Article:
Three days later the basement floor begins to buckle and then three hours later, the floor is gone. The basement, an entire floor of our home, a play space for the boys, now unrecognizable, our things piled up into one corner of the room to allow the rest of the floor to dry.

“If“, my husband smiles through closed eyes as he pulls me in closer, coaxing me to rest. I stay beside him but my mind wanders; I look out the window into the yard and watch the american flag billow in the breeze. I shift my gaze to a wall of paintings at the foot of the couch, illustrations of all the homes we’ve lived in during our marriage. Four paintings in as many years. I glance around the cozy living room, only a few ago filled with boxes stacked to the ceiling, and yet it already feels like home. If only I had known that we’d grow to love this house, already, as much as the others.



Friday night, hot and unbearably humid, we wait in line for a concert at Wolf Trap. The doors open promptly at six and we make our way through the sweat-soaked crowd to a shaded hillside, sharing our blanket with our friends, our melanoma mentors. This couple that has already lived the life we are living sits next to us and shares stories and wine and we laugh so hard we cry. And I think to myself, If my husband hadn’t had cancer, we’d have never met this beautiful couple….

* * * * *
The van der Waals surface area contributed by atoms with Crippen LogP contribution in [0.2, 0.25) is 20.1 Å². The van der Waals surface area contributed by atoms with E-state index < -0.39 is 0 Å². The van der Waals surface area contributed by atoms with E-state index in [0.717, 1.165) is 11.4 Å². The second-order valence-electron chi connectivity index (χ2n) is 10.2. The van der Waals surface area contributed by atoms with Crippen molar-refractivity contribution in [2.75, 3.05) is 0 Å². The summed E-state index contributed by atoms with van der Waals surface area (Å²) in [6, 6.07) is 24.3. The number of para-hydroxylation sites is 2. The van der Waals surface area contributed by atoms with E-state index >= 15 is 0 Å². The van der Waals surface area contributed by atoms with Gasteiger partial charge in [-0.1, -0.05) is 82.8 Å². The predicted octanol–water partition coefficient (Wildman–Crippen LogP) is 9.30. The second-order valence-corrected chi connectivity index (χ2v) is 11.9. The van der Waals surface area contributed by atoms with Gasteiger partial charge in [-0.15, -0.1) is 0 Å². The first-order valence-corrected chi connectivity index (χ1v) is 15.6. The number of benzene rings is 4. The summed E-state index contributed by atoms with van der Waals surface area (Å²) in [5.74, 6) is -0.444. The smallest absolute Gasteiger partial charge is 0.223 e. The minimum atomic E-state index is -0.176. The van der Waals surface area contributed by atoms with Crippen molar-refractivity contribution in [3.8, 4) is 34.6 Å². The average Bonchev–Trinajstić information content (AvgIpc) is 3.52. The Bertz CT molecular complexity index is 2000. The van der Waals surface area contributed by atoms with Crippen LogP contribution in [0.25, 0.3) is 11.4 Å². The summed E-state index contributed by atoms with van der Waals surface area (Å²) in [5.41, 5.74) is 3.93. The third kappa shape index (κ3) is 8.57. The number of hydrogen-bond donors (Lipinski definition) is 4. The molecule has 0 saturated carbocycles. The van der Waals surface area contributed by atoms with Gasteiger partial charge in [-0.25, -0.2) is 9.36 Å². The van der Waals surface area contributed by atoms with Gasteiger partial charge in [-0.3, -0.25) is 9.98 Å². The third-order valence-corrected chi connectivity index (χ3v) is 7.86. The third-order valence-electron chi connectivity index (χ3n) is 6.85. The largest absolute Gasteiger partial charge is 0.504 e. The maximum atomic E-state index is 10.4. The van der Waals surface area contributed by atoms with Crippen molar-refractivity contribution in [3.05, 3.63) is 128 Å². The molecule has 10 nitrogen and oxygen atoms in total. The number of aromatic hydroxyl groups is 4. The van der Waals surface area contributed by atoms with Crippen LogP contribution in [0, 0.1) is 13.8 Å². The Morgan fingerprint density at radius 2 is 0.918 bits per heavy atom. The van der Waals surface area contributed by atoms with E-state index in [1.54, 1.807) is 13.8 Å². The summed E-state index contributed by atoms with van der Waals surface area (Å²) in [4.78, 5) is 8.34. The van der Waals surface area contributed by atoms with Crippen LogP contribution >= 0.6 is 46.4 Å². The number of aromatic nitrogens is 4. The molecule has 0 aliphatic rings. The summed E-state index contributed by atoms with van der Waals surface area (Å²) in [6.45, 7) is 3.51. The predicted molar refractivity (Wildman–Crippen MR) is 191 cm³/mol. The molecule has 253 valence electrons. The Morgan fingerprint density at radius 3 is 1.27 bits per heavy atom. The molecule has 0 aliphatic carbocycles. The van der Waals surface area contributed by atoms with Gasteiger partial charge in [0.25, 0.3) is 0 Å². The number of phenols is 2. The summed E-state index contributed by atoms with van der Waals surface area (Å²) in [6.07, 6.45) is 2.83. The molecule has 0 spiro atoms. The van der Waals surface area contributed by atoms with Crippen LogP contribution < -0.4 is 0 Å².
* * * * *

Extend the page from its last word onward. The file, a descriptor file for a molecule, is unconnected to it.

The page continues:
We sip champagne and smile and act like teenagers on this blanket on the bluff. Harry Connick Jr. sings and talks and dances through his show, and as the sun starts to set and the fireflies begin their nightly dance, a familiar song plays. Our friends find their way to each other and, arms wrapped around each other, sway to the jazzy music. Their song—their first dance on the day they vowed to each other a lifetime—plays into the warm night air and floats up to us on the hill. They sway to the music and I snap a picture, saving this moment in time for myself as much as for them. Because they are still here—together—and still dancing, after so many ifs.

I hear the song but have ceased to listen, my mind is whirring with ifs. If they had known what had awaited them on the day they first danced this song together, if they had known the struggles they’d face, the pain, the tears, the sickness. But if they’d known all of that, they wouldn’t have known the good: the children to be made, the laughs to be had, the sunset dances on hillsides in the summer. The life to be lived.


Screw the ifs, I decide as I turn to the group. The show is ending and I raise my glass in a toast to the two survivors, celebrating clean PET scans and the absence of the uninvited guest in the bodies of these men and in the lives of us all. We raise our glasses in health, and we toast to life instead of ifs. We celebrate the now, and I let go of the ifs–every last one.

Because ifs are creaky floors and flooded basements and cancer—all the unwanteds and unknowns of life. And love is stepping around the creaks, cleaning up the water, toasting life. So we step, we mop, we toast. We love, we live. Every day. Together.